The orthographically diverse Ste(x)ens of 'Freakonomics' -- Stephen J. Dubner and Steven D. Levitt -- devoted their June 5 NYT column to language and monkey sex. Well, not really. It's about research by Keith Chen and Lauri Santos at Yale to teach capuchin monkeys to use money. After "several months of rudimentary repetition", the monkeys learned that one-inch silver disks with a central hole "were valuable as a means of exchange for a treat and would be similarly valuable the next day". Chen and Santos were then able to experiment with price shocks, wealth shocks, gambling games and so on. And along the way, the monkeys began on their own to exchange money for sex:
Chen saw something out of the corner of his eye that he would later try to play down but in his heart of hearts he knew to be true. What he witnessed was probably the first observed exchange of money for sex in the history of monkeykind. (Further proof that the monkeys truly understood money: the monkey who was paid for sex immediately traded the token in for a grape.)
The authors primly observe that "it wouldn't reflect well on anyone involved if the money turned the lab into a brothel", and tell us that "Chen has taken steps to ensure that future monkey sex at Yale occurs as nature intended it", though we don't learn what methods the monkey vice squad uses. This is a curious intervention, since capuchins in the state of nature apparently trade food for sex as a matter of course, or at least share food and other favors, including sex, in ways that appear to involve calcuations of reciprocal benefits. Thus prostitution -- if that's what we should call this -- is OK in Yale's monkey cages, but only for in-kind payments, not for symbolic ones.
Kerim Friedman at Savage Minds picked up on the symbolic aspect of such exchanges:
...money is a form of symbolic communication. As such, it meets several of Charles Hockett’s design features for comparing animal and human communication: interchangeability, arbitrariness, discreteness, displacement, and learnability.
But I'm not sure that the silver disks are really relevant here. Dubner and Levitt start their article with the famous quote from Adam Smith's Wealth of Nations about how "Nobody ever saw a dog make a fair and deliberate exchange of one bone for another with another dog. Nobody ever saw one animal by its gestures and natural cries signify to another, this is mine, that yours; I am willing to give this for that" [Wealth of Nations, Book 1, Chapter 2]. What seems to contradict Smith is that capuchins sometimes trade food for sex: "this (marshmallow) is mine, that (redacted) is yours; I am willing to give this for that".
The silver disks don't really change this communication -- if it is one -- in any essential way. The displacement of reward from a grape to a coin makes the exchange seem more anthropomorphic, but this seems like a bit of a presentational trick to me. We're not so surprised to learn that monkeys (as well as other animals) can be taught (by "months of rudimentary repetition") to associate some arbitrary counter with food rewards, and to work for such tokens more or less as if they were pieces of the associated food. When a monkey, on his own, uses one of these counters in a natural exchange with another monkey as if it were a piece of food, this seems very human. But we could alternatively see this "displacement" as analogous to what happens when a monkey learns that marshmallows -- which don't occur in the state of nature -- are good to eat, and therefore begins to value them as if they were especially yummy pieces of fruit. For the monkeys, the coins are arguably just a more complicated kind of fruit, one which you've got to take to the experimenter to peel.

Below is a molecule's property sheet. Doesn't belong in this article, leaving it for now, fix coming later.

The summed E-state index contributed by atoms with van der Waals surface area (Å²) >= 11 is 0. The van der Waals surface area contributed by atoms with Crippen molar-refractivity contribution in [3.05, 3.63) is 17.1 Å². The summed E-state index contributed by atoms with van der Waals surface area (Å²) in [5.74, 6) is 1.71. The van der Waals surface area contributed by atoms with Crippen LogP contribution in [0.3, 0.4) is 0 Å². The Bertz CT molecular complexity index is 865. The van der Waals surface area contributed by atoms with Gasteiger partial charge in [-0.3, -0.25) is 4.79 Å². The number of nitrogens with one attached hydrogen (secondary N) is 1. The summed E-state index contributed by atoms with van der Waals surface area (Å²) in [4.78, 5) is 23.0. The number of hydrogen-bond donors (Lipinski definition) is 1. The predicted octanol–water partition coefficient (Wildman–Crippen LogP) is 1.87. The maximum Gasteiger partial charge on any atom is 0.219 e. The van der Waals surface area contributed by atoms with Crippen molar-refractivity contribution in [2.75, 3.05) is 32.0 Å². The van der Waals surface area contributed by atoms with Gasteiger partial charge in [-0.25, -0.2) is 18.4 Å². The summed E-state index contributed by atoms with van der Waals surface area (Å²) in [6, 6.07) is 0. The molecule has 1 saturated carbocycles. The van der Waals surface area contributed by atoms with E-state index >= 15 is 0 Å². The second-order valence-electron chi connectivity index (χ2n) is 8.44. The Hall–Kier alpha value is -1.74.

Adam Smith begins his chapter by wondering whether human's "propensity to truck, barter, and exchange one thing for another" is "one of those original principles in human nature of which no further account can be given; or whether, as seems more probable, it be the necessary consequence of the faculties of reason and speech". But normal capuchin sharing is apparently much more diffuse -- animals share food with others that they like or fear, or who have things they want. You could call this a general "propensity to truck, barter, and exchange one thing for another", but it's not very specific or contractual. It's not at all clear that the cited instance of Capuchin "prostitution" was more than another example of this general kind of "be nice to others so that they'll be nice to you" kind of behavior.
The main point of the Chen and Santos experiments is to show that capuchins can learn to engage in a wider variety of behaviors that look like human economic transactions. In my view, this is yet another interesting demonstration that non-human mammals have more of the basic abilities required for speech and language than one might have thought. Each discovery of this kind makes it all the more puzzling to me that non-human animals never seem to take those next few, small, logical steps towards effective communication, without "months of rudimentary repetition" in the laboratory.
[For some background on the relevant parts of capuchin monkeys' cognitive landscape, see Frans de Waal and Jason Davis, "Capuchin cognitive ecology: cooperation based on projected returns", Neuropsychologia 41 (2003) 221–228.]Posted by Mark Liberman at June 14, 2005 06:08 AM